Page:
The photographs act as prompts in two ways. First, they bring us to the face of reality. These aren’t press photos. We aren’t seeing fields of people on their knees praying, the shorthand visual signifier to remind us that we are dealing with non-Western people. Nor are we seeing people as helpless, suffering beings. Rather, a simple reality. Second, we are asked to respond to these images. To get involved, to share, to write to governments, to ask difficult questions, to care.
Reflecting on the early days, Noemi points to the power of social media. It enables us to revisit and remember the truth of the situation as it occurred and to measure progress. Instagram acts as a kind of periscope, allowing viewers from around the world to see into a space that is deliberately obstructed and difficult to envision. It also creates a channel of exchange.
This helps to promote a sense of shared ownership and responsibility without the need to establish a central point of knowledge. Noemi notes that the use of first names only is a deliberate decision. It adds an element of anonymity for the photographers who are at risk of having their phones confiscated if they are seen to be sharing and posting images.
It is a collective way of working where they are aligned yet autonomous in what they share and contribute. The photographers deliver the imagery and Noemi assists with the text.
“Our goal is to change people’s minds. We cannot accept this behaviour anymore, we cannot accept that people are treated like this. We cannot say that this is happening far away, so we can’t do anything. This is happening in Europe. You can’t put the responsibility on your politicians. You, as a citizen, have a responsibility.”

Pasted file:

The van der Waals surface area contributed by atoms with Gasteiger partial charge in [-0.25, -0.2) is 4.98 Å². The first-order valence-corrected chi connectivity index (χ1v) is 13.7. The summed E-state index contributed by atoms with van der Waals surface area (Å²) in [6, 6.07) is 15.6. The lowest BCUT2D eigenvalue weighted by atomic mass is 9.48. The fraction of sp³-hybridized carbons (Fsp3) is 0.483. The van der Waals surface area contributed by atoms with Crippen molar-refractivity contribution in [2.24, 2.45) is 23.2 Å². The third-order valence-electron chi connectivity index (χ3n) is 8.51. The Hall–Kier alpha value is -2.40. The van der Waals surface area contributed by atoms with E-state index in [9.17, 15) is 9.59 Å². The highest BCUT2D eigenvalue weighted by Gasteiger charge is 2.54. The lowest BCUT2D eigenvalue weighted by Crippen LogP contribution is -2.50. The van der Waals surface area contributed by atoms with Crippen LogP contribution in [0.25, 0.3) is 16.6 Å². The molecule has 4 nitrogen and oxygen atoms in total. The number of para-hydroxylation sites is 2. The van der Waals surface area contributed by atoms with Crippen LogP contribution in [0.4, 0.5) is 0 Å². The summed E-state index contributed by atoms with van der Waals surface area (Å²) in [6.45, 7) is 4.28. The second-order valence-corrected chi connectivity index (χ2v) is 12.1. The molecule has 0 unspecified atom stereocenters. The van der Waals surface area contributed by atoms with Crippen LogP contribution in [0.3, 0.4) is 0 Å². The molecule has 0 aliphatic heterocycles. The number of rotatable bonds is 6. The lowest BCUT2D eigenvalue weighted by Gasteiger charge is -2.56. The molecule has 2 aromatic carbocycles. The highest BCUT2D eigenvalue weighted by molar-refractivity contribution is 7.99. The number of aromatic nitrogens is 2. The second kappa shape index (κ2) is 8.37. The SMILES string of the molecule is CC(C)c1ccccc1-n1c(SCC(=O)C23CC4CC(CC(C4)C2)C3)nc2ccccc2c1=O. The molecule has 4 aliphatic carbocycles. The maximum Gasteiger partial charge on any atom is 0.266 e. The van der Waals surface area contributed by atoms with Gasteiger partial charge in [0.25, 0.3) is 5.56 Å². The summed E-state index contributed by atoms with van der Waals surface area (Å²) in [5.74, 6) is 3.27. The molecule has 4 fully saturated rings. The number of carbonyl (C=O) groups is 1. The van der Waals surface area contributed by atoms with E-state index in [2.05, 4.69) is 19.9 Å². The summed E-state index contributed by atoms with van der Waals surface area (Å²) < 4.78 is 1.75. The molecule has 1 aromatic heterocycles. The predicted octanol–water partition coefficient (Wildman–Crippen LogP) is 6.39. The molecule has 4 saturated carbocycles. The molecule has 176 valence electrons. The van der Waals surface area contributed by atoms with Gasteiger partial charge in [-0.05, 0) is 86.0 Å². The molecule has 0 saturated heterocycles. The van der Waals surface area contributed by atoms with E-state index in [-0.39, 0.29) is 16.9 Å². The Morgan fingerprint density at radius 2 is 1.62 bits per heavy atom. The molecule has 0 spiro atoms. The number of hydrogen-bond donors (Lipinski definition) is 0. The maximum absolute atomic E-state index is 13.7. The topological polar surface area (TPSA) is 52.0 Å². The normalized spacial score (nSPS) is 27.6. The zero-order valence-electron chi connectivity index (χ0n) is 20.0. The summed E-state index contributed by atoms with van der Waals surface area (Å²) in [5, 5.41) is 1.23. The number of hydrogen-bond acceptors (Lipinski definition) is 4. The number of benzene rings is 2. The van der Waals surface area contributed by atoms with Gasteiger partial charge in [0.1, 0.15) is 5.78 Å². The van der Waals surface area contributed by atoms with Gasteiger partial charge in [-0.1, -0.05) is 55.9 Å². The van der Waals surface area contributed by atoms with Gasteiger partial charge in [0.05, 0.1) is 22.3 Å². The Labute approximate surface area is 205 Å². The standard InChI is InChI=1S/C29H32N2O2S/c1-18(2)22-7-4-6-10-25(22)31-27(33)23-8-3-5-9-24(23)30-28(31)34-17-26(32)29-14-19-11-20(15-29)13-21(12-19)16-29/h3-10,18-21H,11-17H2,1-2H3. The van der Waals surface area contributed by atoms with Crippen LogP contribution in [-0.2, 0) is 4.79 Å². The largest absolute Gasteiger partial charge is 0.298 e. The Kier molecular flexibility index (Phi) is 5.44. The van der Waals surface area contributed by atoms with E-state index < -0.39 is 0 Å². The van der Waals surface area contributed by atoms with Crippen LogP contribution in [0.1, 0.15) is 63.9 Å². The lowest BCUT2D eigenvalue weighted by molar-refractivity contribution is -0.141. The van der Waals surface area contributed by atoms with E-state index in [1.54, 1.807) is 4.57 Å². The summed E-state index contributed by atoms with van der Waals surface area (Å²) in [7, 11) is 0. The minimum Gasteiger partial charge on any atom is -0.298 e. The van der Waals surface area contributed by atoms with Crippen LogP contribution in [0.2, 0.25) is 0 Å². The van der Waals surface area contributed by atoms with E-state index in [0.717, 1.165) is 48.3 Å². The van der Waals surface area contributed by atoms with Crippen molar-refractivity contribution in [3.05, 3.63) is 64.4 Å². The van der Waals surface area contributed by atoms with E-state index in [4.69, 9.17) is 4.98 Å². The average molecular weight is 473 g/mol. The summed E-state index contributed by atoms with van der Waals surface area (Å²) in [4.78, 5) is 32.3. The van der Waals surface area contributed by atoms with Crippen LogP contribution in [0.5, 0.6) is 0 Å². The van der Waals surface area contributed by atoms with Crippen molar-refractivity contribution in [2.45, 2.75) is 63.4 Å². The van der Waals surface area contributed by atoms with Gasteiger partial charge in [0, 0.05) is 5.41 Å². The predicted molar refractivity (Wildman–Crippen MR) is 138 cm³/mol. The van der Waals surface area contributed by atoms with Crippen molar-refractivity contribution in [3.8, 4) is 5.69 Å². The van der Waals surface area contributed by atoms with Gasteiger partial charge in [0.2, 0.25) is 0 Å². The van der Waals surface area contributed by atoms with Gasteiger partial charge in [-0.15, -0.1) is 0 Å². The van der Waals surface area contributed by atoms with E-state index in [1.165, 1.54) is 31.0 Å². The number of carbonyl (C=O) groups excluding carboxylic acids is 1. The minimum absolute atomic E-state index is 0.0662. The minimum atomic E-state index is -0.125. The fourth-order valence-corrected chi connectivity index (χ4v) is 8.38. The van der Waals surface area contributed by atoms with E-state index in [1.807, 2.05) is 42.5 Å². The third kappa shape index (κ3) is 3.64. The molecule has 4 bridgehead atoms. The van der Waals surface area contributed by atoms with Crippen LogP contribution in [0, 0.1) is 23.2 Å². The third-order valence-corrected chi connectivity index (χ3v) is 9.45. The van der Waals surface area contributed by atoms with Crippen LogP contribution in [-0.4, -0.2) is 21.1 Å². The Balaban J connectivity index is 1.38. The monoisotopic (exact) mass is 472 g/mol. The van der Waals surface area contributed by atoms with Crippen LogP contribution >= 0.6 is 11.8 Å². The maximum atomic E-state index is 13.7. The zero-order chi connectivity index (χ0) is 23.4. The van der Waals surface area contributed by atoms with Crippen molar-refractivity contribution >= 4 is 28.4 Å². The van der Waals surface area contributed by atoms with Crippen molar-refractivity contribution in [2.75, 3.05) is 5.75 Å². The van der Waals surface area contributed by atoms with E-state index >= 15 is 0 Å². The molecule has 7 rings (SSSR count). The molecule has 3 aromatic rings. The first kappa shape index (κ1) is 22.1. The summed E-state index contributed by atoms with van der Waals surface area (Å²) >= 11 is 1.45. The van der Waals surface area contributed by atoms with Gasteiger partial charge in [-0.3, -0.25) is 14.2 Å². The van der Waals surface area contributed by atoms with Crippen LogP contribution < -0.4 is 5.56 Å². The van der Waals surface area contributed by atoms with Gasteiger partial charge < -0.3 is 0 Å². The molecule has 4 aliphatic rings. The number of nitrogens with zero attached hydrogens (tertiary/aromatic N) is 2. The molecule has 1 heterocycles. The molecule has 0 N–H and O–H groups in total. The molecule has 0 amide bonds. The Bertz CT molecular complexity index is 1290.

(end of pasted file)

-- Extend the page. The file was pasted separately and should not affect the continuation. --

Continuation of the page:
Now You See Me Moria was launched on Valentine’s Day of this year. “Let’s change Valentine’s Day from love for each other, let’s make it an act of love for humanity,” says Noemi. Valentine’s Day, she explains, is a symbol of new hope. “Our goal is to change people’s minds. We cannot accept this behaviour anymore, we cannot accept that people are treated like this. We cannot say that this is happening far away, so we can’t do anything. This is happening in Europe. You can’t put the responsibility on your politicians. You, as a citizen, have a responsibility.”
The photographers of Moria elevate and activate the voices and stories of the camp. Once shared, these encounters are further amplified. They are responsible for our understanding of the urgency of their lives while establishing their own roles as facilitators and leaders.
Quataeba and Ali and the other photographers contributing to the platform (currently totalling five) harnessed the potential for change themselves. They are our eyes and our access. They remind us that the power dynamic of photography can be reappropriated, shifted, and repurposed in order to empower those who have been dispossessed.
What do we do with this information? What can we achieve with the story that has been passed out of the camp? For now, the message is clear, that to share an image is to empower the people of Moria.“At the end, we all have the same goal,” says Noemi. “To change the situation, and they see that what they’re doing is important.”
Mariama Attah is a curator, writer and lecturer with a particular interest in overlooked visual histories, as well as understanding how photography and visual culture can be used to amplify underrepresented voices. She was previously Assistant Editor of Foam Magazine. Prior to this, she was a curator at Photoworks, where she was responsible for developing and curating programs and events including Brighton Photo Biennial. She was also Commissioning and Managing Editor of the yearly magazine Photoworks Annual. Attah is currently the curator of Open Eye Gallery, Liverpool.